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Money Your Super Ask the expert: Working out the ideal insurance cover to have in superannuation Updated:

Ask the expert: Working out the ideal insurance cover to have in superannuation

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Knowing how much insurance you need can save you thousands while protecting your future. 

But a quarter of superannuation fund members don’t even realise they receive life insurance through their super. And yet premiums continue being taken from their retirement savings to maintain the policy.

Rather than simply opting out of insurance, Industry Fund Services head of technical, research and advice Craig Sankey, said insurance can provide cover at great value.

The key is to find the ideal balance between appropriate levels of cover and a strong retirement savings pool – and it’s not as hard to do as many might think.

Understanding insurance in super

Super members have access to three different kinds of insurance through their fund: life insurance, total and permanent disability (TPD) insurance and income protection.

Life and TPD insurance are closely linked with one another, and Mr Sankey said it’s important to consider both of these in conjunction when weighing up your needs. This is because receiving a TPD payout can often reduce the amount paid out by a life insurance policy.

Income protection is less closely associated with the other two policies because of how and when it is used, but considering it as it relates to the other two is the most effective way to get good value.

While similar policies can be bought outside of super, for many members, the policies offered by their funds present better value as they are typically cheaper, and coverage is pre-approved up to a certain limit (though that limit varies from fund to fund).

Making extra contributions to super to cover the cost of premiums can also be a more tax-effective way to get insurance coverage, as those contributions are often taxed at lower rates.

How much insurance do I need?

Balancing your insurance needs with your retirement-income goals will likely require some compromise.

Mr Sankey said the most effective way to find this balance is to start by working out what coverage you would like if money were no object.

From here, members can scale back their coverage by cutting less important items until they arrive at an affordable premium.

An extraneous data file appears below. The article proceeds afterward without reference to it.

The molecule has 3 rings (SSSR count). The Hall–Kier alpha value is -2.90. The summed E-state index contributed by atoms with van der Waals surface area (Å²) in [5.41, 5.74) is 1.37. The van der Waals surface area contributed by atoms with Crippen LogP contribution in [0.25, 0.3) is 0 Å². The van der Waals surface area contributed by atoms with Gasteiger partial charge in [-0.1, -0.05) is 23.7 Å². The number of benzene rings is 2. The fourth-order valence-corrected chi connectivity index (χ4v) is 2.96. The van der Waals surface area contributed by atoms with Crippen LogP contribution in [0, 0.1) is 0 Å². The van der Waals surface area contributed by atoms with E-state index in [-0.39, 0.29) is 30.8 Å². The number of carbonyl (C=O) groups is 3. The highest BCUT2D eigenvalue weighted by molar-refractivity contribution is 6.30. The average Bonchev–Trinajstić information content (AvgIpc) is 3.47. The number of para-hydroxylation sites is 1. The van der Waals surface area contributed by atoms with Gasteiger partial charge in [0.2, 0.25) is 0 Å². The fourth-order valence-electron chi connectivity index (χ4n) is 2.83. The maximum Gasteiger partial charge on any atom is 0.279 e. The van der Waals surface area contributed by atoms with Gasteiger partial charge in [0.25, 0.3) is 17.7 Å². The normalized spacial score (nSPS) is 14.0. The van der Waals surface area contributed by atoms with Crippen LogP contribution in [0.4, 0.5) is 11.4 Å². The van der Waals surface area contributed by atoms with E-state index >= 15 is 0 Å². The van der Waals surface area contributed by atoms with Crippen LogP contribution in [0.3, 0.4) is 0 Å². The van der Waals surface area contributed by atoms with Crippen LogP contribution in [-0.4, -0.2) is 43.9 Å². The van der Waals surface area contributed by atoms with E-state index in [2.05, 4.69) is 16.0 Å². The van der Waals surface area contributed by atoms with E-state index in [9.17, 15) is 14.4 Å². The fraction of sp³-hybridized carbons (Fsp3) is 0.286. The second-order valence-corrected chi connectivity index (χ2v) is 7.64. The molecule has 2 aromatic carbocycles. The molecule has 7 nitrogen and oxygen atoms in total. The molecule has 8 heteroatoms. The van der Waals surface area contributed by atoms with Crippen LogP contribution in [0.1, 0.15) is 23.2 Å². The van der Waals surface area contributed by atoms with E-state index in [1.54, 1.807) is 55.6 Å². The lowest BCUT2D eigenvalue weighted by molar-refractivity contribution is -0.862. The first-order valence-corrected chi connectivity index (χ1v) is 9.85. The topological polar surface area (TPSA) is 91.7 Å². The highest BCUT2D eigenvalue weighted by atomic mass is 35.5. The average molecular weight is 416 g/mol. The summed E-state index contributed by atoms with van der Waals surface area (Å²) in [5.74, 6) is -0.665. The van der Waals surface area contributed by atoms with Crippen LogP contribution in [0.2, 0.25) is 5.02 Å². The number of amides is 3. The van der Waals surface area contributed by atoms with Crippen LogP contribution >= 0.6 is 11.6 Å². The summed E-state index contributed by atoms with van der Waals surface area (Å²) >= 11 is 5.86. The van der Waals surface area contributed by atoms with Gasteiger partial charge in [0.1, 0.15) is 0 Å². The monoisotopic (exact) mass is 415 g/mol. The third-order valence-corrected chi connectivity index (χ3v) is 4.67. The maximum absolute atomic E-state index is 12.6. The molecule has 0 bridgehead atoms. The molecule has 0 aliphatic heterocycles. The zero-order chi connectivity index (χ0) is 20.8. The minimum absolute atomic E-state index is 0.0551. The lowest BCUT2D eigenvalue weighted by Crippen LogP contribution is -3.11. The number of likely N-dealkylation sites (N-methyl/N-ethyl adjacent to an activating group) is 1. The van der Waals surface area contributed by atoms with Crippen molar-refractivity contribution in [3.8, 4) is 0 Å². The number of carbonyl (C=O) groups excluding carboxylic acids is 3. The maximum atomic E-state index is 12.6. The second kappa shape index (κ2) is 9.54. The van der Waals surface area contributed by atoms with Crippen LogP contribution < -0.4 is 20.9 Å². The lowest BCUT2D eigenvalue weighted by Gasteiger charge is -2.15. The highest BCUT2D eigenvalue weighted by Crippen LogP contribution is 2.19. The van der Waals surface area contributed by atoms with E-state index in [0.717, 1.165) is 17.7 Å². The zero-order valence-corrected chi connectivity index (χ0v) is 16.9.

Life insurance:

Life insurance is typically used to pay off debts and provide dependants with income, meaning the amount you’ll need differs based on each person’s lifestyle.

The costs you’ll need to consider include funeral and estate fees (typically between $15,000 and $20,000), childcare and education costs for any children, and any outstanding debts you don’t want to leave your family.

It’s critical that you keep your beneficiary nominations up-to-date too, or the super trustees administering your estate could wind up paying out to the wrong people.

Total and permanent disability:

Mr Sankey said TPD coverage is a “hard one” to accurately gauge, because no-one can predict precisely what they’ll need.

“Will you lose your legs and need a wheelchair? Have you become blind? No-one can know,” he said.

“Generally an amount is allowed for that will include home renovations and one-off medical costs.

“We normally start with a figure of around $100,000, but how long is a piece of string? It’s really about how much someone feels comfortable with.”

Some funds will use a multiple of a family’s income as a guide to how much will be needed, Mr Sankey added.

Income protection:

This type of coverage is designed to replace the pay for people left temporarily unable to work; it doesn’t extend to people who lose their jobs.

Generally, members will only be able to cover 75 per cent of their income.

The two more important considerations are the length of the benefit and the waiting periods.

Members typically must be unable to work for 30 days before being able to claim on their insurance.

But, Mr Sankey noted those with plenty of accumulated leave can get cheaper premiums by extending the length of their waiting period.

The benefit period (that is, how long you’ll receive your replacement income) is ordinarily two years, but some funds now offer longer-term options.

In some cases, the benefit period can last up to age 67 – the most current Age Pension limit – though longer-term policies will cost more.

The type of work you do can also influence the size of premiums.

Mr Sankey said members should be particularly mindful of this, as funds catering to more dangerous employment might charge higher default premiums.

For example, white-collar workers with their money in a construction industry fund might be paying premiums for workers at higher risk of workplace injury. Changing their coverage could save them money.